Playing this game again when I was a game design student and learning how to program made me realize how artful every small aspect of this game is; its journey, its dialogue, the battles, the world design, and graphics, everything just clicks in favor of a singular vision and message.
While I couldn't appreciate it until years after I loved its sequel, the prequel still managed to be a formative experience for me.
I love that magicant becomes a place you visit multiple times as a home world in the pink clouds of fantasy creatures, cloud swimming cats, and just strange people, living beneath a sad queen. The armor shops in this place have multiple tiers and variations of equipment that can be useful all game, and the tons of stuff in the treasury in the queens castle combined with the limited inventory makes it so you have incentive to come back and return to this place, to relax from the real world of physical objects and people that might want to harm you while you search for the eight things that will sing you a portion of a melody to save the world.
I won't forget the dance sequence, the singing cactus, driving a tank, taking the train across the world and through the most dangerous tunnel, running from giant creatures and machines in the endgame, teaming up with a gangster that became bedridden from injury he took by helping me, having to deal with asthma, catching a cold from an npc, the list goes on.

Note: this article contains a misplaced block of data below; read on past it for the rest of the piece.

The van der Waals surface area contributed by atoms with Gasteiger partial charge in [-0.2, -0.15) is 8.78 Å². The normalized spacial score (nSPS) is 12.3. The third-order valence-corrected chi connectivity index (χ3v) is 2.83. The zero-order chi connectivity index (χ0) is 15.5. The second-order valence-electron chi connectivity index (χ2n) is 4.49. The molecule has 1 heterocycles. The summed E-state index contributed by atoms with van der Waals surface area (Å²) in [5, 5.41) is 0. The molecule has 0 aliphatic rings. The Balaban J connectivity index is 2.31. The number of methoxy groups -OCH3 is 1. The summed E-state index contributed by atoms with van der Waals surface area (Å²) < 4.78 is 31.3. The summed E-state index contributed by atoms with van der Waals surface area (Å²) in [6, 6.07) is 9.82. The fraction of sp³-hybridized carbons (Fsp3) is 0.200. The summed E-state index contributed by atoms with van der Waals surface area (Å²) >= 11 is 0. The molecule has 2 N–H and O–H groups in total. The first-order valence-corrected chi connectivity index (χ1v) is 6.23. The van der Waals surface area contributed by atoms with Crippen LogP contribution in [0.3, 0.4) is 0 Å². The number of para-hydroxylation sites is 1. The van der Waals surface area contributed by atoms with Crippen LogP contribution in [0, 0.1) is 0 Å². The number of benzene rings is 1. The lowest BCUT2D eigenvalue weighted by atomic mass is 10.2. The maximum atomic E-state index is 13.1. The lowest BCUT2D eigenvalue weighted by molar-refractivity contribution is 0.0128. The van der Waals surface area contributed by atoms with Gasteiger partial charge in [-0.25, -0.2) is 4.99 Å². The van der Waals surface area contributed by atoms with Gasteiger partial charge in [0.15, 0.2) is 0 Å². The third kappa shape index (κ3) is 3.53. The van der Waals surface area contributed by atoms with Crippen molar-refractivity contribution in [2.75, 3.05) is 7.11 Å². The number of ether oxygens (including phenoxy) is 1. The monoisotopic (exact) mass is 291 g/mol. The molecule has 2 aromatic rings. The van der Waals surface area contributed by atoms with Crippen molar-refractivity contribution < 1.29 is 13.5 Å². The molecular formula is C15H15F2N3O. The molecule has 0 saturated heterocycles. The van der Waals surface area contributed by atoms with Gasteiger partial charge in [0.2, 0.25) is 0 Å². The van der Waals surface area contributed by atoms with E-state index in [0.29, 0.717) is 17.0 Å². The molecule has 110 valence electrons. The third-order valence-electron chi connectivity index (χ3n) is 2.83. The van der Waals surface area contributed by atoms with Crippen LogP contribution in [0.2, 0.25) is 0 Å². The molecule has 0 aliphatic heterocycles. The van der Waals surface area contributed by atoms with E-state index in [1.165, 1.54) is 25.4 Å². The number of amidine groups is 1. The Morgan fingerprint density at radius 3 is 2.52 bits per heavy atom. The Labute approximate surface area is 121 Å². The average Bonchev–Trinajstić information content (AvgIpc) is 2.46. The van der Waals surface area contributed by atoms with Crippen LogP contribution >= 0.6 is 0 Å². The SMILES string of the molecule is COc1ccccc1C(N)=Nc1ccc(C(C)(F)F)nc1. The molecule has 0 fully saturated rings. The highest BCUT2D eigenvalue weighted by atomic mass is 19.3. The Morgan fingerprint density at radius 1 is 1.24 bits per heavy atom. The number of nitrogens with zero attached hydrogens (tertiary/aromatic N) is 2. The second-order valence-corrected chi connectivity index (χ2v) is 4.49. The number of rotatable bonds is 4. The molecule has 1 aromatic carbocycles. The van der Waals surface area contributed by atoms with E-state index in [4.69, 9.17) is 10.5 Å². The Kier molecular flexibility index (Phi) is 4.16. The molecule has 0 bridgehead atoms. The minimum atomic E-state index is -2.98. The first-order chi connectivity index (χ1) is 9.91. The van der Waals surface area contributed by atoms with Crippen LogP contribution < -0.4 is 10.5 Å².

This game might live in the shadow of its superior sequel, but it's a totally different and fantastic experience on its own, despite sharing a lot of similar flavors and ideas.
Also, after playing other rpg's from this era, the crit SMAAASH system in this game adds so much needed unpredictability to battles that it keeps them from getting stale. You can always crit an enemy for a ton of damage, or they can crit you and you have to make do with the turn-around. Having to deal with unexpected situations are what rpg's are all about.

Reviewed on Dec 31, 2020